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Summiting Peaks with Confidence

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Summiting Peaks with Confidence

Written by Emma Renly

 

Learn how Alexandra is creating an impressive mountaineering resume and bringing up the women around her to tick off the same objectives

 

Name: Alexandra Lev

Home Mountain: Mt. Hood, OR

Gear: La Nieve 168 cm

Instagram: @luckyalexandra

 

With parents that based their lives around skiing, climbing and hiking it seems only fitting that their only daughter would become an avid outdoor adventurer and trip leader, helping plan women’s events across her area. Alexandra Lev, who currently resides in the Pacific Northwest, is slowly creating an impressive mountaineering resume of her own and bringing up the women around her to tick off the same objectives. 

For starters, Alex has several ski descents of Mt. Hood under her belt, frequently skis Mt St. Helens with her two huskies, has skied Mt Rainier, and even lead an all-women’s trek to Everest Base Camp in Nepal. That’s just the tip of the iceberg of what she has done, and what she plans to do.

 

Where are you most likely found skiing?

I mostly ski anywhere there’s dog friendly! A big motivation for me to get back into backcountry skiing was to be with my dogs. A lot of people that aren’t familiar with backcountry skiing are like, ‘Wait are they allowed at the resort? How do they get down? Do you put them in a backpack?’ My first step is to make sure I’m going somewhere where dogs are allowed. (And since I have huskies, getting used to them not listening when you call them….) I had one dog that passed away in November and she was skiing with me till thirteen!  

 

Are you often able to ski with other women?

I would say 99% of my ski partners are women, except for my husband. Beside the Coalition Snow Sisterhood of Shred, I’m also an ambassador for Pacific Northwest Outdoor Women. I’ve taken a lot of friends up to the Palmer Lift at Timberline who are interested in getting into the backcountry but are maybe a little hesitant, doubt themselves or they don’t want to go with a male guide. I guess you can say that for some people I’ve been a mentor. Not everyone can afford to take a class, it’s not realistic for a lot of people. If you’re in a position to be a mentor for someone and be a positive role model in their life I don’t know why you wouldn’t.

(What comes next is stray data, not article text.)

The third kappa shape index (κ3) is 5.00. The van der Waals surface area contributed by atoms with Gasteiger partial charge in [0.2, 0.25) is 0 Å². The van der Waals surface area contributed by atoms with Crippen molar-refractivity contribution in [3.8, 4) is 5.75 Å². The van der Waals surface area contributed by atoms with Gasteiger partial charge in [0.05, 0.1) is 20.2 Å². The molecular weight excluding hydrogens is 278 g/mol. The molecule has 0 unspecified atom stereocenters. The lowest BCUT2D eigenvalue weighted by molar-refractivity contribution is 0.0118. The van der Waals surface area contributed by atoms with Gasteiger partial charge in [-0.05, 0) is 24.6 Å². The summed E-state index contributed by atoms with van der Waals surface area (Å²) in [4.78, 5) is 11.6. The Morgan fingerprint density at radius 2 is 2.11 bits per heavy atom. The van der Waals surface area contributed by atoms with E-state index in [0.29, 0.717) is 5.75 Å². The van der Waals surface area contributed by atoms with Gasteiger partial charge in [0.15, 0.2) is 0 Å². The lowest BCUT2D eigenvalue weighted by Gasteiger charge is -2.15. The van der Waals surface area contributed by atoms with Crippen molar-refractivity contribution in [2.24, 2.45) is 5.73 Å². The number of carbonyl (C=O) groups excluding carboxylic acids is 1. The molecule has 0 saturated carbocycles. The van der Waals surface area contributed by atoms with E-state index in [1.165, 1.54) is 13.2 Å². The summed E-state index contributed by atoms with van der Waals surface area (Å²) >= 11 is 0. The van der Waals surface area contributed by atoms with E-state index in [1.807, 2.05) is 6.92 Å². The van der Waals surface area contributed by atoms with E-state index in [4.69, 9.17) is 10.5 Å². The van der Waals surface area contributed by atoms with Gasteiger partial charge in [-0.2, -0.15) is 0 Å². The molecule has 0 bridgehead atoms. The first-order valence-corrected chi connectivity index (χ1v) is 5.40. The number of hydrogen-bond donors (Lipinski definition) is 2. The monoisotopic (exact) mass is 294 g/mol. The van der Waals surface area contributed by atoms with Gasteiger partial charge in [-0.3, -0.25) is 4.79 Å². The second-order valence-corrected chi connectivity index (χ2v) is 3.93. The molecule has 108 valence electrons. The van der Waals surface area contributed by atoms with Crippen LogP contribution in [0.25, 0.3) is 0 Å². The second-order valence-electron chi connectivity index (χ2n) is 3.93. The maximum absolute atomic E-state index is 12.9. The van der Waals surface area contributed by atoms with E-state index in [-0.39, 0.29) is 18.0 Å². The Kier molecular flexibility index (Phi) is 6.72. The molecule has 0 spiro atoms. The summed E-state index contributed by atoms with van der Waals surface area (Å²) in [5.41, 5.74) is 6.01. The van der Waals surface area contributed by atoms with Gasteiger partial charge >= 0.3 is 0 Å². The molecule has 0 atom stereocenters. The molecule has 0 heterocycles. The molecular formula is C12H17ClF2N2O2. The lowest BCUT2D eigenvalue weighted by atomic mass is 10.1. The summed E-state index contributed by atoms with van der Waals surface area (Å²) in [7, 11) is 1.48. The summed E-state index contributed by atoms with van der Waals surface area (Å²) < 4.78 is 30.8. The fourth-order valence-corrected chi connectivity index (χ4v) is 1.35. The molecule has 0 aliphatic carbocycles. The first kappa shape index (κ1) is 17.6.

Have you found it’s different when it’s a woman mentoring a woman?

Yes, absolutely. I wrote an article about it for Sisu Magazine - it was basically an opinion piece about women’s only spaces and why I think we need them. 

 

A lot of women can be intimidated by going out with groups of men and feel judged. A lot of times men and women too will look down and think you’re not capable or strong enough. I think when you go out with other women a lot of times it kind of creates a safe space - especially if you share your struggles, which I tend to do. When you share those things people are like, ‘Oh that’s how I feel too,’ and it reassures them that they’re not alone in that struggle. 

 

I don’t know anyone that when they’re out on a huge mountain endeavor doesn’t doubt themselves at some point. A lot of times people just don’t talk about it. I think it’s really important we create safe spaces for women to go out with other women and I will always encourage that.